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Designing From the Ground Up31:09 with Jon Setzen
As designers we generally cannot wait to throw ourselves headfirst into projects, to start sketching, thinking about colors, and imagining user flows. It’s important to put on the brakes and step back from the project to address the problems you’ll be solving. At the end of the day, great design is solving problems elegantly and simply. How will you work with your teams and/or clients to make your products and/or services standout and be successful. From creating a future vision for your brands to crafting a compelling and emotive product story, this intensive workshop explores a series of exercises that are essential to a calculated creative process. Join me for a day full of collaborative, creative, and hands-on exercises that you can take back to your clients and your teams.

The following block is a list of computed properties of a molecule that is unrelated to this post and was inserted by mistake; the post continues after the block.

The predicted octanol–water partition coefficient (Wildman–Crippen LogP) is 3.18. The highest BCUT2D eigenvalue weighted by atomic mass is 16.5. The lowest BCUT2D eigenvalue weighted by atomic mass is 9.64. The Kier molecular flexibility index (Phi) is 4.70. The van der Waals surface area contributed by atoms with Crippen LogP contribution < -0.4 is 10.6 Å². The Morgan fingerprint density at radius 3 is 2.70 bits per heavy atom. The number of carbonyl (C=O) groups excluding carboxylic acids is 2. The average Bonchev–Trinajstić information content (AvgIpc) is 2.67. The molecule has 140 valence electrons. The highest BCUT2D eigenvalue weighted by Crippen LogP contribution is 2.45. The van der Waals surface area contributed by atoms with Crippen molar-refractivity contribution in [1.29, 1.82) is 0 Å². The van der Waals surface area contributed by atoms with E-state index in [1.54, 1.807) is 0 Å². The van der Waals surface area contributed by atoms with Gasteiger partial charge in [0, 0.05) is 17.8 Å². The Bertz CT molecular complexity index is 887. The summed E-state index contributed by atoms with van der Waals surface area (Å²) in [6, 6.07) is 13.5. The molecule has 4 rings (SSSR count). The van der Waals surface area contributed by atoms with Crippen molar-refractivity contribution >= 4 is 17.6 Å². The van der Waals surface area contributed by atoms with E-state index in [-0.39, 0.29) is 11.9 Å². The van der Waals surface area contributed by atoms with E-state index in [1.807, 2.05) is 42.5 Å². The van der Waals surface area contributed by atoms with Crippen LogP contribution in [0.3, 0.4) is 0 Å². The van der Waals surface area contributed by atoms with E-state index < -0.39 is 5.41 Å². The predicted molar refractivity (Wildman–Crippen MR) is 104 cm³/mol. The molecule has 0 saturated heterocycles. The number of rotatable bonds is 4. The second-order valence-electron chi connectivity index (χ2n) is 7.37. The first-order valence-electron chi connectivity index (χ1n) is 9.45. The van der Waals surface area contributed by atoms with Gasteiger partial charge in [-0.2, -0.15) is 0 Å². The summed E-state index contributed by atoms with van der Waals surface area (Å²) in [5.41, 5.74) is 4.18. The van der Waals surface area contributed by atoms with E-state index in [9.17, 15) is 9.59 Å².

I wanna show you this website, and this is 0:02 a place called the New England Soup Company in Salem. 0:04 And this was posted on Dan's cedar home site. 0:07 Dan created dribble and his website's called simple bits, and 0:09 he wrote this beautiful, beautiful thing about this website in particular. 0:13 He said, this is my favorite website. 0:17 I visit it almost every day. 0:19 It's not responsive. 0:20 It's not optimized for iPhone. 0:21 It looks blurry on a retina display. 0:23 It doesn't us the latest HNL 5 or CSS3 framework. 0:24 The fonts are nothing special. 0:28 It is neither skeuomorphic nor flat. 0:29 It doesn't have an API or VC funding. 0:31 It hasn't been featured on a prominent tech blog or won an award. 0:33 It tells me the soups of the day. 0:36 And he concludes by saying, freely distributing information that's 0:38 relevant to the person reading it, that's web design. 0:42 And, and that's really it. 0:45 You know, it's all about that. 0:47 That's why I got into this. 0:49 It's probably why a lot of you got into this, right? 0:50 And content is vast, it can mean so many different things. 0:52 There's another great, great quote from Aminish Koushak that says, Content 0:56 is adding, is anything that adds value to the reader's life. 1:00 It can add value by making them smarter, making them laugh, making them do their 1:02 job better, rush to their child to share the video, make a contribution to charity. 1:05 And that's really what we're doing. 1:10 And content comes in so many different shapes and sizes 1:12 now, from tweets to videos, to infographics to blog posts. 1:15 And really good content makes us feel something, connects with our emotions, 1:19 it resonates with us, and we don't even have to fully understand it. 1:23 I wanna show you one of my favorite commercials 1:26 ever and this is for it was for Nike 1:29 for the French national soccer team after the 2010 1:34 World Cup when they didn't win a single match. 1:36 They went home in shame. 1:39 They were caught on camera fighting with each other. 1:40 They had to go in front of the Prime Minister. 1:42 And this is a beautiful example of 1:44 cinematography, music, powerful voice over that's in 1:47 French, so I didn't even understand it, but it really, really connected with me. 1:52 It's beautiful. 1:56 It's emotional. 1:57 It's powerful. 1:57 It's about a minute long. 1:58 [FOREIGN]. 2:02 [NOISE] I think it's just really a phenomenal ad. 2:46 And good contends, content makes us part of something. 2:48 When this, when those chairs stand up and the crowd stands up. 2:51 We stand up. 2:54 There's that moment of anticipation, and it's beautiful film making right? 2:54 And we do a lot for the content that we want. 2:59 Right? 3:01 If we think about it in a larger, in a larger realm if we get offline. 3:02 Right? 3:06 We go to shows surrounded by thousands of people, holding up 3:06 their iPhones and their all sweaty, you know to see bands. 3:09 We when I lived in, in Brooklyn we use to take the subway on the weekend, 3:12 with this kind of stuff, with our kid in a stroller, to go to a museum. 3:17 And it was brutal but we did it, cuz we wanted that, right? 3:21 We traveled the world to experience the 3:24 content of foreign lands, and some people, not 3:25 me, but people in LA, where I'm from, stood in line for hours to go 3:29 to a place called Dumb Starbucks, to 3:33 just experience it, even though they were paying, 3:35 they were buying coffee from a grocery store 3:37 that was being filtered four times as much. 3:40 So, we do a lot for this content, and so, where do you get your content? 3:42 There's so many different places, when we think about the online space, right? 3:47 News is a good example. 3:51 Where do you go to get your news and why do you go there? 3:53 Do you go there because you like the design? 3:55 The layout? 3:57 Maybe it's a certain political voice? 3:57 Or maybe just choose the one with the least ads? 3:59 How do you, if you run a news site, differentiate? 4:02 And when it comes to buying products it really 4:05 comes down to, like, service and experience now a days. 4:07 Like, Zappos may be a little bit more expensive than Adidas or other 4:10 sites or maybe its cheaper, but there 4:15 service is so great that they've differentiated. 4:16 They've created a fantastic experience. 4:19 So, I wanna talk about creating experience and 4:20 the unique story of your con, of your content. 4:23 You know, as designers we tend to jump into things head first. 4:27 We go right into the logos and the 4:30 palettes and all that stuff, and we really need 4:31 to step back and understand what we're doing, why 4:33 we're doing it and who we're doing it for. 4:35 And the good news is that you get to create the audience you want. 4:37 And if you're working for someone, a client or a boss, and they tell you. 4:42 but, you're designing for everyone. 4:47 Actually I really wouldn't, don't quit your job. 4:50 But but that, that is an impossible task you 4:53 know, even a company like Apple doesn't design for everyone. 4:56 So I wanna talk about music, and there are few 4:59 things in our lives that more universally loved than music. 5:03 We all have that favorite song. 5:06 We all remember moments of our lives that are intrinsically tied to music. 5:09 And nowadays we can get a song in so many different places and online, right? 5:13 And it's the same length, it sounds the same usually no difference. 5:19 So how do you differentiate as an online music service. 5:23 And so, before we talk about that, I wanna step back in time, 5:28 to this place and this is a, this is called a record store. 5:32 And this is where people used to go to buy music. 5:36 If you're like, close to 40 like me. 5:40 And this is Amoeba Records in Los Angeles. 5:42 Which is arguably the best record store in the world. 5:45 And there's in SF and there's one in Berkeley. 5:48 And when I was in high school, I used to spend every 5:51 weekend of my high school life going to Amoeba Records with friends. 5:54 And we'd get in the car, and we'd put in a mix tape. 5:57 And we'd talk about the music that we were gonna buy while we were listening to. 5:59 We'd go to the store and we'd just, sit there flipping through crates and you'd 6:02 pull out a record that's like a Smokey Robinson record you didn't know existed or 6:05 you know, you'd pull out some record and you would show it to your friend 6:09 and be like this is like Equine the Bunnyman, but if it sounded like this. 6:12 And it was this beautiful experience that you had that was all about discovery. 6:17 And this is the cover of DJ Shadow's Introducing. 6:22 Which is one of the most famous crate 6:25 digging pictures, and it pains me like deep down 6:27 in my soul that, I think my kids will 6:29 never experience what it's really like to do this. 6:31 Which was like this surprising delight of going into a store. 6:34 And we'd go to people's houses. 6:37 And they, we were envious of these walls of vinyl. 6:39 You know, that this and this immediate visual connection 6:42 with the Cole Train record or something like that. 6:44 And mixtapes, I believe we're really like 6:47 that, probably the first form of social sharing. 6:50 And we used to get music and it was this 6:54 art to create mixed tapes and share it with our friends,. 6:57 And then this happened. 7:00 Right? 7:03 And this is Napster. 7:03 And if you remember using Napster, if you ever did, 7:05 it was horrific, and it was brilliant at the same time. 7:08 So this is Metallica's And Justice For All album on Napster. 7:12 And when I think of that album, I think about this and this cover that scared me 7:19 and these guys that had this art work on the back of their jean jacket 7:26 that you'd walk in a record store and you'd be holding a Morrisy album and you 7:31 thought these guys were gonna kick your ass 7:34 and people loved this and they connected with it. 7:37 People get this tattooed all over their 7:39 body go online and search Metallica tattoo. 7:40 And there's this connection that people have, with the visual side of music that I 7:43 just don't think happens here, that eventually, sort 7:48 of became this and you know, Spotify is 7:52 an amazing service and when it first came to the States, I went on there and 7:55 it was really amazing to find all this stuff but it was like a forced discovery. 7:59 I was just searching compiling. 8:05 And I thought about it, and this is the arcade fire's album discography. 8:08 Two different ways. 8:14 Written as words and shown as album covers. 8:15 And I can see that covered for funeral and I remember being 8:19 in a street in, in a record store on Bleeker street buying this. 8:22 And what it meant to me what it felt like. 8:25 And that's really one of the reasons why I love 8:27 using Rdio and I've used Rdio for a long time. 8:30 And I'm not endorsed by them or anything 8:33 but I think they've done something really phenomenal. 8:35 First of all, I think they've made their service more about discovery 8:39 than just listening to music and they've also given me this, this bizarre 8:44 feeling that when I go to their site, it is reminiscent of what 8:48 it use to be like to go to a record store with friends. 8:51 When I log in, I see what everyone I know is listening to. 8:55 There's these endorsements like I know my friend Bobby's got 8:58 great taste in music, so, I'll go and check that out. 9:01 And I can go to his collection. 9:04 I can see everything he has. 9:05 And this content is really the story of him. 9:07 I can add stuff easily. 9:10 It's like borrowing a record from a friend. 9:11 And you can really share, albums with people in the same way that they used to. 9:14 My friend [UNKNOWN] sent me this and said, I love this perhaps a little 9:18 more than I should, and I'm on the fence as to whether you'll dig. 9:21 We'll see. 9:24 A Swedish female teenage fan club, perhaps. 9:25 And this is like this weird sort of way 9:28 that music geeks used to talk to each other. 9:31 And I think that message diversity is really, really, really 9:34 important, as opposed to just getting people to like stuff. 9:37 And I'll talk about that a little bit more. 9:40 And I think the Rdio guys are thinking about how people 9:42 that used to be music geeks, that are music geeks discover music. 9:45 Nowadays, we're discovering it with things like Shazam, so 9:48 anything I add to Shazam shows up in Rdio. 9:51 They're really thinking about who the user is. 9:53 And it makes me feel like these guys are music geeks as well and 9:55 so, I think they've done an amazing 9:59 job thinking really about who their audience is. 10:01 I wanna shift gears a little bit and I wanna talk about some of the 10:05 work that I've been doing with my team at Media Temple the last couple of years. 10:10 And it's really been an amazing fun chaotic journey. 10:14 Media Temple has been around for about 15 years. 10:22 There web post it's generally been the host 10:26 or the host for designers creatives and developers. 10:28 And when I went to work there, I had been a customer for a 10:33 long time, and I kinda didn't know that much about what web hosting was. 10:35 And so web hosting essentially, to me I found out is kinda like a utility. 10:39 It's, it's maybe almost a commodity, right? 10:46 Everyone in this room probably has electric, water, heat, hopefully 10:48 insurance and some kinda iPhone or, or you know, phone service right. 10:54 And if you have a website it's hosted somewhere. 11:00 And at some point you or someone you work for, 11:03 had to make a conscious decision about where to host this. 11:06 And it's like you know, sometimes the web host you don't think about. 11:09 Like you don't think about your power company, until the power goes out. 11:13 Right? 11:17 And it's kinda similar sometimes in web hosting. 11:17 And when you chose your power company there's 11:20 really only one in your town or your city. 11:22 But with web hosting there's like more than forty thousand web hosting companies. 11:26 It's a massive industry, and since I've been on this stage in 11:30 the last 20 minutes, and like three new web hosting companies probably started. 11:33 and, that's not a joke. 11:38 It is a joke is some respect if you're mad at me. 11:40 But competitive landscape for web hosting, is a varied field. 11:43 From, hos, Hulk Hogan to Gators to clouds to 99 cent signs. 11:48 To even host chopper, and when I took over a Media Temple this was the website. 11:53 And this is the website that made me a 11:58 customer and pretty much every other designer I knew. 11:59 It was sleek it was different and but once I became a customer and I really thought 12:01 about it, it didn't really represent the brand in the way that the brand performs. 12:08 It feels technical to me. 12:15 It feels like it's not accessible because of these big corporate logos on there. 12:17 Like if I'm running a small design studio like I was is this the right place for me. 12:23 Doesn't necessarily feel like that. 12:26 But eve though every designer I knew was there. 12:27 And there's the support there is phenomenal. 12:31 You're always on the phone with someone that's smarter than you, and but 12:34 the support page can show many people and so, the study doing this 12:39 brand assessment, I, I always liked to compare apparel images and I felt 12:44 like Media Temple back then, gave off the feeling of almost being an [INAUDIBLE]. 12:49 A little bit tough, metallic, dismissive, 12:54 machine like, somewhat even elitist, right? 12:57 And what I wanted it to feel like was Nike women's running, cuz that's 13:01 what it felt like to me as 13:04 a customer, elegant, conditioned, inviting, human and approachable. 13:05 I also wanted to get rid of these servers. 13:10 Which in user testing we found out people just really weren't gravitating towards. 13:13 Although these are really like best in class server renderings, right? 13:17 But it's about people, it's about connecting with a guy like this 13:20 whose name is Shelby White, and he runs a great website called Designspiriation. 13:24 And he's a Media Temple customer. 13:28 And I can relate to that picture. 13:31 I can relate to him, I can relate to his. 13:33 The stuff on his walls, the camera, the computer, everything. 13:35 Right? 13:38 And he's proud to be a customer, he's 13:38 running this in an apartment therapy piece on him. 13:41 And for support, instead of just icons, show me the people that are 13:45 gonna help me, and like these guys look like they would be really good. 13:49 At helping you with computer problems. 13:54 [LAUGH] and, and they are. 13:57 And again, the idea of message diversity versus message discipline. 14:00 Liking stuff on Facebook is essentially just noise, right? 14:03 No one cares. 14:07 And you, how many times can you hear someone say, I 14:08 love this, I love this, I love this, I love this? 14:09 Like you wanna tell different stories. 14:12 So, one of the first things we did was, come up with 14:13 this campaign club made on MT, where we started profiling our customers. 14:16 And, the tricky thing to getting this approved was we 14:20 didn't want them to talk about Media Temple at all. 14:23 Because I don't like those videos where you have 14:25 someone who is a customer talking about the brand. 14:29 It feels really disingenuous. 14:31 And it's boring. 14:32 And at the end of the day like as a 14:33 designer, I don't wanna hear another designer talk about web posting. 14:34 I wanna hear about their work. 14:37 I wanna hear about their struggle. 14:38 I wanna see where they work. 14:40 So we started profiling these people and I'm gonna show you about a 14:41 minute and a half clip of of some of the videos that we made. 14:45 [MUSIC] 14:49 >> I personally don't know how it's possible to be 14:53 a surfer and not be sensitive to the environment around you. 14:56 It's probably impossible. 14:59 >> It's been adapted and changed and grown all over 15:01 the world to this beautiful movement on breast cancer prevention. 15:05 >> I didn't like having to be creative at 9 a.m to 6 p.m. 15:10 >> Everything we do is real. 15:16 So when you see somebody jumping off a bridge, or 15:18 you see somebody doing something, like, they're actually doing it. 15:20 Like, I've pushed people so far. 15:24 >> It's that moment in sports when you go live or active or you're sparring. 15:28 That's when you know what you know. 15:33 >> [MUSIC] 15:34 The original goal for the film was 15:37 to raise $25,000 for Caine's Scholarship Fund. 15:38 And the next day we raised over $60,000. 15:41 [MUSIC] 15:43 >> It really was a series of, of irresponsible decisions. 15:46 That led to us being successful at what we do. 15:50 [MUSIC] 15:54 >> Went off the beaten path, you know it's in the middle of this neighborhood. 15:56 You know, you walk in, and you can have a simple plate of 15:59 pasta, or you can walk in and have like, a pretty mind blowing meal. 16:02 >> There's, an extraordinary amount of experience. 16:05 And passion for what is done here. 16:09 >> Sat down and started talking about it and he saw how excited I 16:11 was about the idea of like, elevating 16:14 the common hot dog to something that's gourmet. 16:15 [MUSIC] 16:18 >> Butter knife is, you know, how you get paint 16:21 out of the can and how you mix it up. 16:24 It's just all about, like, it's about hustling, really. 16:26 >> This the way newspapers were printed, books were printed, pamphlets were 16:30 printed, anything that was printed was printed on a press much like mine. 16:34 [MUSIC] 16:37 >> All the the old timers talking about how great Narragansett used to be 16:40 gave the idea that you know, it would be cool to bring back grandpa's beer. 16:43 [MUSIC] 16:47 >> So i think if you contrast that visual part of 16:58 people and stories, with this site, it's almost like two different companies. 17:01 And these were really, really well received and they helped 17:06 really pave the way for the redesign that we did 17:10 that was big, and bold, and responsive, and full of 17:13 people, and you know, we're showing the inside of our space. 17:17 And it's the first time people have seen inside the company. 17:22 And they were excited about it. 17:25 We're showing the people that are going to help 17:26 you, we're showing our process, and we kept it 17:28 a little geeky, cuz we have a lot of 17:30 customers that like that, we've got some rad sci-fi illustrations. 17:31 So we, we really know our audience and you know, we had overnight almost shifted from 17:34 a company selling a faceless product to a 17:39 company selling a service, that was backed by people. 17:42 And as far as like message diversity goes it was really well received for us. 17:47 You know, we're getting customers that come out of the 17:52 woodwork and say stuff like, you know, loving the redesign, 17:54 been so proud to host my stuff with Media Temple, 17:57 guys are writing blog posts about why they're still loyal customers. 17:59 We have a little survey when people are 18:03 done purchasing, why did you become a customer. 18:05 The features for the price, but also your site design 18:07 and blog post appeal to my sense of design aesthetic. 18:09 And seem to be interesting, useful articles. 18:12 Gave me a sense of professionalism that I liked. 18:13 And we have, you know, redesigning for our audience is very difficult. 18:16 They're super critical because they 18:19 are really phenomenal designers and developers. 18:21 And my favorite comment came from this dude who 18:23 said, Media Temple, annoying white pixel on your new website. 18:25 And he had this screenshot. 18:29 So, that was kind of what we were up against. 18:31 And it was really, you know was a long it was a long process but it 18:33 was a good process, and it was really putting a lot of that thinking up front. 18:38 And you know, it's important to 18:42 extend this experience, throughout your brand, right? 18:44 It should be the same on the website as it is when you're talking about your company. 18:47 And so, instead of like a generic about page. 18:50 Or an about video with talking heads, you know, 18:53 or like running around an office and talking about products. 18:57 We just focused on our, on our people. 19:00 And we tried to show a realistic take on what it's like to work there. 19:03 And this video was so well received from us, like 19:08 we had tweets from people who are like actual film makers. 19:11 And it brought a lot of people to the 19:13 brand that may be hadn't heard of us or seen 19:15 it and so I just want to show you this 19:18 video, it's a little bit longer than a minute long. 19:21 [MUSIC] 19:24 >> All through the night. 19:34 And every single day. 19:40 We get together and get to work. 19:44 We come from different directions. 19:52 With different talents. 19:59 And different points of view. 20:02 Designers. 20:11 Musicians. 20:14 Coders. 20:15 Parents. 20:17 Foodies. 20:20 Geeks. 20:23 Gamers. 20:25 Inventors. 20:27 People who build things. 20:30 Share things. 20:34 People who believe in the power of ideas. 20:37 That's why we're always here, day or night, rain or shine. 20:45 Because it's our job, to make sure your ideas always have a place to shine. 20:53 We are Media Temple, we host great ideas. 20:59 [MUSIC] 21:02 And I think when you are working with your clients or your, your 21:10 projects or whatever, like is not that tough to make a video like that. 21:14 People think we spent a lot of money on it. 21:19 We really didn't. 21:21 I had a friend make the music. 21:22 This is my amazingly talented video producer 21:24 [UNKNOWN], who shot everything on a 5D. 21:26 That's one of my UX guys, Ian, on the skateboard. 21:28 I have an awesome writer named Justin Anderson who wrote that script. 21:31 Noelle, who's working in the Media Temple booth, did the voiceover for us. 21:35 So you can do those things, and they 21:39 really, really, really make your company stand out. 21:40 And the last thing I wanna talk about 21:44 is, is growing your company and probably something that 21:46 anyone who is a designer in this room 21:49 gets asked, will you redesign our website for us? 21:50 And this is something that people used to ask of me a lot when you know, I ran a 21:54 studio and as designers you know, we tend to jump that opportunity. 21:59 We can look at a web site, and we know what's 22:05 wrong with it, we know what we would change almost instantaneously, right. 22:08 And we know what we don't like and we kind of jump right into this world. 22:13 And I think it's really important to step back from 22:18 this world, and figure out exactly what you're, you're doing. 22:20 And I, and I did a brand workshop here yesterday with a bunch of 22:23 talented attendees here, and we worked on 22:27 a fictional rebrand of the Las Vegas monorail. 22:30 And we did a bunch of different exercise and it was really fun. 22:33 And I think it's, it's important to, to understand this. 22:37 And I think that this will actually help differentiate you as designers. 22:41 When people are reaching out to a few people for 22:45 redesigns, if you work with the client through a brand workshop. 22:48 This is something that maybe other people aren't doing with them. 22:53 I wanna talk about tote bags for a second, and a company called Map 22:57 Tote that's from New York and I worked with them last year on a redesign. 23:01 And they started in 2006 with these two bags, and this idea to do little 23:06 hand drawn maps of locations on tote bags and it started doing really well for them. 23:12 And they had this very organic, grass fed, you know, looking website. 23:17 And it was really just an eCommerce site selling products. 23:23 There wasn't really anything about them. 23:27 This was their About page. 23:28 And, it didn't really perform well for them. 23:30 But they perform really well in stores. 23:33 They were on Martha Stewart. 23:35 They were in the Oprah magazine. 23:36 They were on the Today show. 23:37 They do collaborations with J.Crew. 23:38 And so, I work with them on creating the new Maptote. 23:41 So when they asked for a redesign, I said, let's think about what you guys are doing. 23:44 Right? 23:48 And we worked through characteristics workshops, mood boards, I spoke to a lot 23:48 of customers, shop owners, stakeholders, people 23:54 that didn't wanna sell their their product. 23:56 And we got to the point where we realized, 23:59 what we really needed to was, cuz their line had 24:01 really evolved, is, is, get away from them being 24:03 a tote bag company, to being really a lifestyle brand. 24:05 And so, through the work that we did, 24:08 we came up with these characteristics for their brand. 24:10 They needed to be made in Brooklyn. 24:13 We heard from a lot of people we talked to that Made in Brooklyn 24:14 was a lot more interesting, and resonated a lot more than Made in the USA. 24:18 We wanted them to feel creative and not crafty, a design 24:22 studio, like no a mom and pop shop, which they really were. 24:25 It was a husband and wife that had this company. 24:28 They want it to be stylish, and not just organic environmental accessories. 24:30 They're everyday products, they're great gifts for both 24:35 men and women and they're an accessible brand. 24:38 And the high level promise was there's a Maptote for everyone. 24:40 You know, when we talk to people about these products 24:44 they said, oh, I would like this, I would like this. 24:46 And so we found that, you know, regardless of who you are, what you 24:48 do or where you live there is a maptote for you and we put together. 24:51 Some pillars for their brands and these are great things to 24:54 create with clients, because it makes them stick to a plan. 24:57 So, they needed to be seen as a creative studio. 25:01 The needed to be seen as everyday sheik. 25:05 And they needed to be, to think of themselves as a perfect gift. 25:07 And once you have these pillars and a client takes you down another 25:12 path, you can be like, you know, you have to stick to those pillars. 25:14 And after a little bit of time, you hear the client actually 25:17 mention back to you, they say, I was thinking about our creative studio. 25:20 And how we need to do X, Y and Z. 25:23 So to dive in just a little bit deep with 25:25 these, for creative studio the idea was you know, so long 25:27 to this crafty side project, and hello to a fully 25:30 embraced creative studio, cranking highly 25:33 designed products for design centric customer. 25:35 The sensibility of the studio is refined, 25:38 it's natural, it's neutral with bursts of color. 25:41 Everyday chic there target customer is really the urban woman 25:43 who cares about style and think's about everything she puts on. 25:49 She wants a unique accessory that makes a statement, 25:51 but she wants it to be every day and affordable. 25:54 She show her the maptote can be more then just an accessory 25:56 and these are people that are really, really, really heavy social shares. 26:00 And finally a perfect gift. 26:06 You know, maybe there's the dad or husband such as myself, who uses 26:08 his wife's makeup bag when he travels, like I benefited greatly from one of 26:13 their dopp kits or it's the busy single parent, you know, who is juggling 26:18 a child and just needs a simple backpack that can carry their stuff in. 26:24 And part of the issue for them was 26:29 that they had never really done any photo shoots. 26:30 And I think if there's one thing to not get 26:33 your clients to, to to skimp on is photo shoots. 26:35 Spend the money, and do photo shoots right because it's, it's priceless. 26:38 And so we and it's important to show 26:44 the, the products in a situation that suggests proper 26:47 usage, for example, the farmer's market bag for 26:51 those who carry more than just fruits and vegetables. 26:55 And there's this disconnect that seemed to have 26:58 happened when we went from designers only working in 27:01 print to designers working in interactive, that we 27:04 seemed to forget the relationship between art and copy. 27:07 And it's really important. 27:10 You know, a photo like this wouldn't work. 27:12 Someone just standing with a bike holding a bag, it doesn't mean anything. 27:14 You can't really connect with it, and same for product shots, right? 27:18 No one packs a dopp kit like this thing on the right, although it looks beautiful. 27:22 Like we shove it in there, show proper usage in these 27:25 things, and so all the work that we did to focus 27:28 on product and focus on the range of their company, like 27:30 let us perfectly into this site map, and it makes sense. 27:34 We put everything about the company on the footer and we focused on the products, 27:37 and this was the website that we ended 27:41 up creating that really highlighted all the stuff 27:43 that we had talked about, you know, it's a big photo that shows products being 27:46 used, it feels like a lifestyle brand and not just like a little tote bag company. 27:49 They're showcasing their team, their accomplishments, and 27:53 the stores where they have their products. 27:55 And, one other thing we found is that most people wanna shop by city. 27:59 So they'll go to Brooklyn. 28:04 They'll go to Philadelphia. 28:04 They'll go to Milan. 28:05 And they look at those products. 28:08 So they may be there looking for a tote bag, and so we took 28:09 this approach to actually display what I like to call a messy grid of images. 28:11 We didn't just put them in categories, 28:17 first bandanas, then tote bags, then t-shirts. 28:19 We just kind of randomly load the images in 28:22 there, and give the user a chance to discover them. 28:24 Because we do have a uniform grid, it's still easy to manage. 28:26 And so, we see a lot of people purchasing more than just one item. 28:30 Because they're there looking for a t-shirt, but they also see 28:35 there's tote bag and a dopp kit and, and something else. 28:37 Some of their names of their products are, are hard to distinguish. 28:41 They have a bag called a natural hobo tote. 28:44 And I don't, I had no idea what it was until I looked at it. 28:46 So in the drop downs we've illustrated all the bags. 28:49 And we put the dimensions there. 28:52 And we see a lot people going back and 28:54 forth in navigation, that there's a lot of discovery. 28:57 They may, are, are, there looking for one thing, and 28:59 maybe they're gonna leave with something that's better suited to them. 29:01 Are, the product pages are just, all about conversion. 29:04 And then there was a content strategy put in 29:09 place for their blog, which they didn't really have. 29:12 It was just really press clippings and they get a lot of press. 29:14 It was again to feature people that are using the products. 29:16 So this is me and my kid, and he uses a makeup 29:19 bag, one of their makeup bags, to store his most favorite figures. 29:23 And as his trends change, like he's, like this bag 29:27 is only filled with characters from the Lego movie right now. 29:31 But to show like there's, like who would think 29:35 a six year old would wanna use this, right? 29:37 And then to show their bag in a store and show people holding 29:39 it and seeing the bag with like minded brands is great brand association. 29:43 I think the last point on this is really when 29:46 you're doing this work, don't forget about the email newsletter. 29:48 A lot of the smaller brands that I've worked with. 29:51 Don't do any email marketing. 29:53 And you can do email marketing in a great way. 29:54 Like sign up for the newsletter for Jack Spade they do phenomenal emails. 29:58 Best made company. 30:02 Beautiful, beautiful emails. 30:04 And we've really simplified their, their emails. 30:05 And this was an annual sale that they send out every year. 30:10 And this email performed more than 1,000% better. 30:13 Than the year before and it's just all about simplicity. 30:17 So and I should say that you know, all of that great design work and effective 30:20 design work, that we did that all started 30:27 way before we started sketching any layouts on paper. 30:29 So, in conclusion, where do we go from here? 30:32 From here, I suggest that you pause. 30:36 I suggest you kind of look at whatever you're working on. 30:38 And ask yourself if you've really thought about your content. 30:41 What's on your website? 30:44 Have you thought about how someone will experience your site? 30:45 Not just how but why they click? 30:47 Is it substance over style? 30:49 It should be. 30:51 Your big spark is not a wire frame. 30:52 It really is a story. 30:54 It's a solution. 30:55 It's an experience. 30:56 It doesn't matter how fancy and cool your sites are. 30:57 If the content sucks people aren't gonna care. 31:00 Thank you. 31:01 [APPLAUSE] 31:04